Bitcoin offers developers “complete flexibility” and the chance to create something completely new, said Bitcoin Association Training and Development Manager Brendan Lee. He hosted a virtual session on constructing transactions with Bitcoin Script as part of the Bitcoin SV Hackathon webinar series, organized by the Bitcoin Association.
Lee’s talk focused mainly on the Bitcoin Script elements and processes used to construct Bitcoin signatures. However he also touched on some background including the differences between Bitcoin and pre-fork coins like BTC and BCH, and covered the “why” of doing things in certain ways.
Bitcoin Script, he said, is based on Forth—a language that has existed since the 1960s and one Lee has used himself for years. He described it as “a powerful and complete language,” and “like talking to a little brain.” Bitcoin Script itself, he predicted, will become a new kind of computing architecture, to the point where we’ll see processors designed and produced specifically to handle it.
How to build transactions: the basics
Constructing a signed Bitcoin transaction is based on predicate—that is, a statement which can be evaluated against a proposed solution. The Script first feeds inputs onto the stack, which the Script evaluation engine evaluates as true or false, then determines whether a transaction can be broadcast to the network.
He demonstrated some code examples for both simple and multi-signature (multisig) transactions, noting that multisig has always been part of Bitcoin, and that BSV allows about five different ways to construct them. What BSV no longer has is P2SH multisig, or pay-to-script-hash, which was added to the BTC protocol after Satoshi Nakamoto left the project, and according to Lee is “a very insecure way to create transactions.” A BSV node will still validate a transaction that contains P2SH code, though it will ignore that code.
BSV multisig transactions have no limits on the number of signatures required in a multisig transaction, in keeping with its unbounded and unlimited philosophy. However at this stage, checking more than a few signatures in a transaction is computationally expensive, and is not the most efficient way to do things.
He also explained how nLockTime works, saying some sequence values could be left undefined and the transaction itself coded to broadcast at a future date (near or distant). The originator may then alter the transaction at any point before that date.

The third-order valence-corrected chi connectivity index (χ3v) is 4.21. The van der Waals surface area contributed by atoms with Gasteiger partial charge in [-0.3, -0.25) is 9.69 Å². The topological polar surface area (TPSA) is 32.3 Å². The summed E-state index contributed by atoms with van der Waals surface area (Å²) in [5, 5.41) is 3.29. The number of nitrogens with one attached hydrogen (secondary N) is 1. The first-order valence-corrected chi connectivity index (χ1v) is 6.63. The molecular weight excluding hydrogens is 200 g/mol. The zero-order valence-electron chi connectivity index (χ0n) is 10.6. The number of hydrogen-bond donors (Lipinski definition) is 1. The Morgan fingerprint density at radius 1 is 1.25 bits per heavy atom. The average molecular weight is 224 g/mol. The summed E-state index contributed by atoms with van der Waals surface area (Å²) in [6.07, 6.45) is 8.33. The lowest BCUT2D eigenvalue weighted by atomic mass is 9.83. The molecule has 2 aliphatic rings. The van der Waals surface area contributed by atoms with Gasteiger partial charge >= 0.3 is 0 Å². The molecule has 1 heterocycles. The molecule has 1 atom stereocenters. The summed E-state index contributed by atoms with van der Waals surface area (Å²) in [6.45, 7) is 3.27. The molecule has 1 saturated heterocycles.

Lee also demonstrated the various types of SIGHASH functions, including NONE, SINGLE, ALL, ANYONECANPAY, and combinations of those. He explained the advantages and disadvantages of using them, and noted the full potential of each type is yet to be explored.
Legal implications of signing transaction data
One interesting point Lee focused on was the fact that a private key can count as a legal signature, and that any data a transaction contains could hold the originator legally liable once it’s signed.
“This is a point I really want to hammer home,” he said. Bitcoin is private but not anonymous, and it’s always possible to tie a Bitcoin private key to a real-world identity.
“Bitcoin provides many tools that allow you to moderate what goes into a transaction… you can think of ways to apply your own identity, and apply it in useful ways.”
For this reason, he said, a developer would want to be prudent about what data in the transaction can be signed. This is more of an issue on BSV and on the Metanet, where a single transaction can potentially contain a lot more than just payment information—for instance, user-generated data such as a social network post. An existing example is Baemail, which encrypts the full text of an email message and includes it in a transaction.
If you don’t know what’s in a transaction, or don’t want to be held legally responsible for signing it, Lee added, it’s best to use Script to ignore those parts of the transaction. The OP_CODESEPARATOR function is useful in this case, and the evaluator will ignore any data placed after the second one in a transaction script.
Questions, answers, and huge potential
It was clear from the questions and answers that most participating in the webinar were beginners, if not to Bitcoin then certainly to the BSV protocol. Questions ranged from what tools and languages were best to develop for Bitcoin, and whether there were existing code libraries to use.
“The nature of Bitcoin Script is interesting,” he said. “It’s virtually unlimited in what you can do, but it’s not very user-friendly at the moment. It can be very easy to make a mistake, so be careful.”
“Not very user-friendly” refers to BSV being relatively new, at least in terms of its extended data-processing abilities. But that’s also an advantage: it offers opportunities for developers to build templates and libraries for others to use, something Lee predicted there would be a market for in the coming years.
All said, Bitcoin is an open book and it’s an exciting environment for new and existing developers to enter. There’s so much potential still to be explored. For developers, that presents an opportunity to not spend their careers regurgitating existing code and structures, but to explore and invent. And the rewards for those who invent something novel and innovative could be far greater.
New to Bitcoin? Check out CoinGeek’s Bitcoin for Beginners section, the ultimate resource guide to learn more about Bitcoin—as originally envisioned by Satoshi Nakamoto—and blockchain.